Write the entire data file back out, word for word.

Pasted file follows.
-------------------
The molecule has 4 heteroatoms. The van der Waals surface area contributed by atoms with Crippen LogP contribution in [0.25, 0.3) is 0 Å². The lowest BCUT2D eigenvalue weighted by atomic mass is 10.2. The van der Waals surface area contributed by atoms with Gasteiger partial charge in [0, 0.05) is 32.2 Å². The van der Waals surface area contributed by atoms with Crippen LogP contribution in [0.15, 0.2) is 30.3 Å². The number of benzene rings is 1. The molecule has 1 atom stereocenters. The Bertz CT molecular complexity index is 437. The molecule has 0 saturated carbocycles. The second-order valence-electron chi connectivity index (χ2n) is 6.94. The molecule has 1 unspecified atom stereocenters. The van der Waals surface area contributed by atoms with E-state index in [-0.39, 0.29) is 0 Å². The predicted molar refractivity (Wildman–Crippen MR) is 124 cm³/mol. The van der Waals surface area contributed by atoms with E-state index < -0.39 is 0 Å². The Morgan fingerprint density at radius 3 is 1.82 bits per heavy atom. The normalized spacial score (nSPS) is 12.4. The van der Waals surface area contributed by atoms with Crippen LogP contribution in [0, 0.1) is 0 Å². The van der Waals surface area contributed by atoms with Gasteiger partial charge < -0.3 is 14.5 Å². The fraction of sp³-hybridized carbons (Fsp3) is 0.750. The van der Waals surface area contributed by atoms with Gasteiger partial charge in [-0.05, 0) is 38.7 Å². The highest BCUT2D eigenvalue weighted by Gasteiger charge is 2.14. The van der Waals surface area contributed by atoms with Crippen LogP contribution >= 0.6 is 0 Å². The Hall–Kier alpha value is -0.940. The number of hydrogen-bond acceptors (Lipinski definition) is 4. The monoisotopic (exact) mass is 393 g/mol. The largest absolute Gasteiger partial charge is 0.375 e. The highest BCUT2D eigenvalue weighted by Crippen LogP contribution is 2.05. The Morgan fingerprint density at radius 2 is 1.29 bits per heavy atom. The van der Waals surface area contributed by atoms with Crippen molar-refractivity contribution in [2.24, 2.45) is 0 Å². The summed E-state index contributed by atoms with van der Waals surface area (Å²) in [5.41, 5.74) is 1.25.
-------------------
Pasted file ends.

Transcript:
The molecule has 4 heteroatoms. The van der Waals surface area contributed by atoms with Crippen LogP contribution in [0.25, 0.3) is 0 Å². The lowest BCUT2D eigenvalue weighted by atomic mass is 10.2. The van der Waals surface area contributed by atoms with Gasteiger partial charge in [0, 0.05) is 32.2 Å². The van der Waals surface area contributed by atoms with Crippen LogP contribution in [0.15, 0.2) is 30.3 Å². The number of benzene rings is 1. The molecule has 1 atom stereocenters. The Bertz CT molecular complexity index is 437. The molecule has 0 saturated carbocycles. The second-order valence-electron chi connectivity index (χ2n) is 6.94. The molecule has 1 unspecified atom stereocenters. The van der Waals surface area contributed by atoms with E-state index in [-0.39, 0.29) is 0 Å². The predicted molar refractivity (Wildman–Crippen MR) is 124 cm³/mol. The van der Waals surface area contributed by atoms with E-state index < -0.39 is 0 Å². The Morgan fingerprint density at radius 3 is 1.82 bits per heavy atom. The normalized spacial score (nSPS) is 12.4. The van der Waals surface area contributed by atoms with Crippen LogP contribution in [0, 0.1) is 0 Å². The van der Waals surface area contributed by atoms with Gasteiger partial charge < -0.3 is 14.5 Å². The fraction of sp³-hybridized carbons (Fsp3) is 0.750. The van der Waals surface area contributed by atoms with Gasteiger partial charge in [-0.05, 0) is 38.7 Å². The highest BCUT2D eigenvalue weighted by Gasteiger charge is 2.14. The van der Waals surface area contributed by atoms with Crippen LogP contribution >= 0.6 is 0 Å². The Hall–Kier alpha value is -0.940. The number of hydrogen-bond acceptors (Lipinski definition) is 4. The monoisotopic (exact) mass is 393 g/mol. The largest absolute Gasteiger partial charge is 0.375 e. The highest BCUT2D eigenvalue weighted by Crippen LogP contribution is 2.05. The Morgan fingerprint density at radius 2 is 1.29 bits per heavy atom. The van der Waals surface area contributed by atoms with Crippen molar-refractivity contribution in [2.24, 2.45) is 0 Å². The summed E-state index contributed by atoms with van der Waals surface area (Å²) in [5.41, 5.74) is 1.25.